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First poem is on second shelf next to blue and white box; second is on third shelf towards the back, sticking out next to smaller green boxes

First poem is on second shelf next to blue and white box; second is on third shelf towards the back, sticking out next to smaller green boxes

 

So We’ll Go No More a Roving

By Lord Byron (George Gordon)

 

So, we’ll go no more a roving

So late into the night,

Though the heart be still as loving,

And the moon be still as bright.

 

For the sword outwears its sheath,

And the soul wears out the breast,

And the heart must pause to breathe,

And love itself have rest.

 

Though the night was made for loving,

And the day returns too soon,

Yet we’ll go no more a roving

By the light of the moon.

 

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With Rue My Heart is Laden

By A.E. Housman

 

WITH rue my heart is laden

For golden friends I had,

For many a rose-lipt maiden

And many a lightfoot lad.

 

By brooks too broad for leaping

The lightfoot boys are laid;

The rose-lipt girls are sleeping

In fields where roses fade.

 

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A few days after the Boston bombing, the line With rue my heart is laden climbed out of my mental attic and presented itself in the living room.  The phrase needed no introduction—I had memorized it years earlier—but I did question its judgment in showing up at that moment.  With rue my heart is laden is much too sentimental and wistful to address the maiming and killing of innocent people.  Then it occurred to me that the reason I associated this poem with the bombing was not the opening line but the image of lightfoot lads leaping across a brook.  Or rather, not leaping over the brook.

 

It was the loss of limbs, you see, that brought the poem to mind.

 

As soon as I made that connection, another line presented itself:  So no more we’ll go a roving. I should explain that for a long time (maybe even right up to the minute I copied the poem to use for this post) I thought Byron’s poem was “So No More We’ll Go a Rowing.”  I pictured the long-armed rowers sitting morose by the banks of a brook that the lightfoot lads couldn’t leap across. In my age-addled brain, I wondered if the two lines were, if not in the same poem, at least written by the same poet.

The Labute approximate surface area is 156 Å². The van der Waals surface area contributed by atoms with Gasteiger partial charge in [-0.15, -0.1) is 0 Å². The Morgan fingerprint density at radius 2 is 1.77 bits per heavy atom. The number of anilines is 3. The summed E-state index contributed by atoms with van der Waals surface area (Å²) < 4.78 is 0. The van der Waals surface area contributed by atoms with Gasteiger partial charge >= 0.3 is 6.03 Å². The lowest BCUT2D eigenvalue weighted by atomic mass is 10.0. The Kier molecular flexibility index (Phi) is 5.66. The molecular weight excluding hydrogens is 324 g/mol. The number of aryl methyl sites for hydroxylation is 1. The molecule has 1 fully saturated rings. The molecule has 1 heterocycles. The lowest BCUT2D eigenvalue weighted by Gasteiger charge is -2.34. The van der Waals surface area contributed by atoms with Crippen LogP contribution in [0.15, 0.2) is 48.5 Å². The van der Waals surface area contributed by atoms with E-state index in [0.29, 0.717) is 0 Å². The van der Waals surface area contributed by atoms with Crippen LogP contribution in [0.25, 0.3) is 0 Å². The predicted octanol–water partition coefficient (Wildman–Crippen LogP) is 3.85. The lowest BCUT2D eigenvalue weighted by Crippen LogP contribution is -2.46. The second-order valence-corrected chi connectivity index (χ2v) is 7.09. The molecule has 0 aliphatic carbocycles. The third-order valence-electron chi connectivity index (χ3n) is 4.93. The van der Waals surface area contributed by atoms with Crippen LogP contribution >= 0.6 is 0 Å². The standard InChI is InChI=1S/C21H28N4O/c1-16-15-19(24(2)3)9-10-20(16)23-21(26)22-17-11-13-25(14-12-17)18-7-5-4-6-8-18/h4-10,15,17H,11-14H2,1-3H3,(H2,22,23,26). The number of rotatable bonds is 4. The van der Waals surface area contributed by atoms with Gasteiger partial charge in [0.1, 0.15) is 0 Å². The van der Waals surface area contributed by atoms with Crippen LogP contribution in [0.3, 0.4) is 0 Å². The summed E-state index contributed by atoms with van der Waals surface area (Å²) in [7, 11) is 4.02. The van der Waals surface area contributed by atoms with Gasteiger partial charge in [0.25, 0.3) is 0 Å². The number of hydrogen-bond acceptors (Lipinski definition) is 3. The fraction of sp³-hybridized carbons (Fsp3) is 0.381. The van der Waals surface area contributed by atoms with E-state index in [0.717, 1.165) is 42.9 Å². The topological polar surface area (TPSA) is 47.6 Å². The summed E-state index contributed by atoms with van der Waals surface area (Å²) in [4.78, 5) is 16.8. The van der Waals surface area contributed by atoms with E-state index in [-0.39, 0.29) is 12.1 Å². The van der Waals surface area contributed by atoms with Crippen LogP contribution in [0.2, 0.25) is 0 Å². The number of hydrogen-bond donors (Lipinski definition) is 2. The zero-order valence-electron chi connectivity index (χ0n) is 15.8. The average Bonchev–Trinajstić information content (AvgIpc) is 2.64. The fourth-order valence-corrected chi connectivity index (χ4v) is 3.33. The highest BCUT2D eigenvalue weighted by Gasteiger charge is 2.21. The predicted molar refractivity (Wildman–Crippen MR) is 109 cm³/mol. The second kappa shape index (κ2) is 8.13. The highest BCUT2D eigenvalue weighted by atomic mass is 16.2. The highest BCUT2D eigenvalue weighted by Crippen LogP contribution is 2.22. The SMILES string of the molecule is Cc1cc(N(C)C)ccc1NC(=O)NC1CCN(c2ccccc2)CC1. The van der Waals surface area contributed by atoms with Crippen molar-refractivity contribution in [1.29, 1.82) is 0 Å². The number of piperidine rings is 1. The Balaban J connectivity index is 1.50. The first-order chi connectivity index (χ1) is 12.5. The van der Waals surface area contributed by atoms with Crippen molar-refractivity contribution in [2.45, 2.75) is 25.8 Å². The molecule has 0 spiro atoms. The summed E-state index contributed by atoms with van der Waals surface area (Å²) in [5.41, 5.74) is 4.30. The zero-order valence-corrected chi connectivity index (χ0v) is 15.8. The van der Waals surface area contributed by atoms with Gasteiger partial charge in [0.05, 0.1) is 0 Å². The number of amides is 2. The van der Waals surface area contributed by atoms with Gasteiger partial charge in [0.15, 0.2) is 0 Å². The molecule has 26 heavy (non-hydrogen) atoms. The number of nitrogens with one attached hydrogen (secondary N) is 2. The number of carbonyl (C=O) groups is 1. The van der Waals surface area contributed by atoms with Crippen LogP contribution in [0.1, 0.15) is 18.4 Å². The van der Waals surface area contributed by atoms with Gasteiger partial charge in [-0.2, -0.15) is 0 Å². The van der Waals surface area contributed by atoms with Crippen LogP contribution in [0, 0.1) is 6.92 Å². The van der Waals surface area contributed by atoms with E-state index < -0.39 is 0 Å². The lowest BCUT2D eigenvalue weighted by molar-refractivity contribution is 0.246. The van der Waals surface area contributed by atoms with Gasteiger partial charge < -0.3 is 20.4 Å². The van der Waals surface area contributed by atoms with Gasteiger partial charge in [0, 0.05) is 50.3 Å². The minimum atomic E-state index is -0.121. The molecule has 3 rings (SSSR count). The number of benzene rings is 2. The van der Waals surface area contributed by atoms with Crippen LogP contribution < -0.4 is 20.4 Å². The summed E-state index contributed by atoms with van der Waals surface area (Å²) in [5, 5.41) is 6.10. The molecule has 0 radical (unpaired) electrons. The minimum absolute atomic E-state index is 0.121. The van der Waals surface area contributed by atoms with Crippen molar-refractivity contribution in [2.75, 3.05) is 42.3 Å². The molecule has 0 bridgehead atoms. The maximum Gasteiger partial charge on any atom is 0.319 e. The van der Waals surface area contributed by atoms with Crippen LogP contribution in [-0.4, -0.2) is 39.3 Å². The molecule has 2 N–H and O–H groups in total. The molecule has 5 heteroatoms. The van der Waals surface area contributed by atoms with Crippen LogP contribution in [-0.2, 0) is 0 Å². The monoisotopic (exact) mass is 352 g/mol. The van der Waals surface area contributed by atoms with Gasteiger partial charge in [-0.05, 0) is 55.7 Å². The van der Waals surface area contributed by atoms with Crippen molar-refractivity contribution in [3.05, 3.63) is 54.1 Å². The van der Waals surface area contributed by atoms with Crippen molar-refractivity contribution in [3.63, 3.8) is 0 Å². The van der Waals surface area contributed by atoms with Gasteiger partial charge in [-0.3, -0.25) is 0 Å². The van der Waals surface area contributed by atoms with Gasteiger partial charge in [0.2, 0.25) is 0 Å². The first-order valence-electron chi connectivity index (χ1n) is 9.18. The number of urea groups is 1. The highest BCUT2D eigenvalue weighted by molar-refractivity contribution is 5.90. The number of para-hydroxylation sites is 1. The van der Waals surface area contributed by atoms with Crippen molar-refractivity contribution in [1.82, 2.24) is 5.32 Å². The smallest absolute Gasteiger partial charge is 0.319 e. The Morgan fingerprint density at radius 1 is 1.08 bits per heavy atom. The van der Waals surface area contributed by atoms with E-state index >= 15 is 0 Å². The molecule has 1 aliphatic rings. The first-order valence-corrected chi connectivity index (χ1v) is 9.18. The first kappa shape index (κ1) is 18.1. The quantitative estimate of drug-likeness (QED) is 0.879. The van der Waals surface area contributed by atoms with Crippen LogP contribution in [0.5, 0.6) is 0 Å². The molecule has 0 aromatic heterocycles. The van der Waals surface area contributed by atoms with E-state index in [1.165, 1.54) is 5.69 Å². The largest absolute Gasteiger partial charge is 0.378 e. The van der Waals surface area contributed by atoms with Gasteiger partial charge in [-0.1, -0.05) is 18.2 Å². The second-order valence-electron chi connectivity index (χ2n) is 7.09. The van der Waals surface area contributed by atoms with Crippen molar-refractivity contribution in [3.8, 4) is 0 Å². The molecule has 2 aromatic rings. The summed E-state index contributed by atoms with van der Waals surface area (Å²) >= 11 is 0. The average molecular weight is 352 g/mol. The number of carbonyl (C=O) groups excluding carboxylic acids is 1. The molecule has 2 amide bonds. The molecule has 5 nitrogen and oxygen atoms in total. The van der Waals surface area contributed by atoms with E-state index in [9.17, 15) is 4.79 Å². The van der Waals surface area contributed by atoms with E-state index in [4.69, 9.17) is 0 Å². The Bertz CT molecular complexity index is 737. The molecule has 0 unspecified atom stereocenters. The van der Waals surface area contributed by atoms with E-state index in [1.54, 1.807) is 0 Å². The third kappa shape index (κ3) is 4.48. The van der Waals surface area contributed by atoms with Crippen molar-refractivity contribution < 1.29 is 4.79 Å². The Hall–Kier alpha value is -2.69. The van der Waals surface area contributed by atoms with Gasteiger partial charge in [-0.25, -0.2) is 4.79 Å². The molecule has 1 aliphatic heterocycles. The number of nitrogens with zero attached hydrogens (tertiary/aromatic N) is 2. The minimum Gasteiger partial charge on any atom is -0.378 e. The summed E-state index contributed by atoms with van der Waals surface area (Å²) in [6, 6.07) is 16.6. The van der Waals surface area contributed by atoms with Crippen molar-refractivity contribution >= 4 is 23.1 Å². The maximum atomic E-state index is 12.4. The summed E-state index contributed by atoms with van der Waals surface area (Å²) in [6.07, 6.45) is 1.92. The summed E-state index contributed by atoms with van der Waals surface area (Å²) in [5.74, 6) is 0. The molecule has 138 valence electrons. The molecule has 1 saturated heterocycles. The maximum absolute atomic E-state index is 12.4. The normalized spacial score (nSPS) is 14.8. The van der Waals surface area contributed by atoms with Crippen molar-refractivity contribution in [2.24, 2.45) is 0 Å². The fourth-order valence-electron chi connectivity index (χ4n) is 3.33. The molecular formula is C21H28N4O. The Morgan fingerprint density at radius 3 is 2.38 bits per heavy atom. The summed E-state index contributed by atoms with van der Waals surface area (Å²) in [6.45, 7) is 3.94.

Easy to see why I conflated the two poems.  Even though they were written eighty years apart, the poems share a diction, structure and tone.  Both are brief, musical, have the same rhyme scheme and a similar meter, or close enough, anyway.

 

But more to the point, both poems express a longing for a golden past full of  beautiful young people and lighthearted spirits.  Boys rove and leap in a place no longer accessible.  Byron’s randy paradise is lost to age or exhaustion, and even though the words “rest” and “pause” allow for an eventual revival of roving, yet no more we’ll go sounds like Byron’s permanently traded in the Axe for Bengay.  Death has taken Housman’s pastoral dream, and so for both poets, carefree youthful days are irrevocable.

 

For that reason I couldn’t leave the poems in places frequented by teenagers, not during this season of proms and graduations.  It’s enough that kids have to see the smashed cars displayed on high school lawns, that they have to listen to the valedictorian get all carpe diem because my fellow classmates, it’s all gone in a flash, enough that they have to comfort parents snorfling about what happened to my baby girl.  They don’t need more reminders of lost youth and death that these two elegies would bring. Neither poem, I realized as I was thinking about where to poem-elf them, is a young person’s poem.

 

So I abandoned my first associations with the poems and decided to lighten the tone. I left the poems on a shelf at T.J. Maxx among the anti-aging products.  Because when it comes to the face, Faulkner’s wrong:  the past is definitely past, despite an 80 billion dollar skincare industry, despite the exclamations of old friends who insist you look as young as ever.  You don’t.  Your youthful skin is across brooks too broad for leaping and it’s decaying by the second in a field where roses fade. And while yoga, Kegel exercises or a salsa dancing class may give you back some of your youthful ju-ju, it’s just not the same ju-ju that sent you out on a Thursday night a-roving till the sun returned too soon.  I sound unsympathetic but I struggle with aging as much as anyone, and I’ll probably head back to T.J. Maxx to buy one of those wrinkle creams.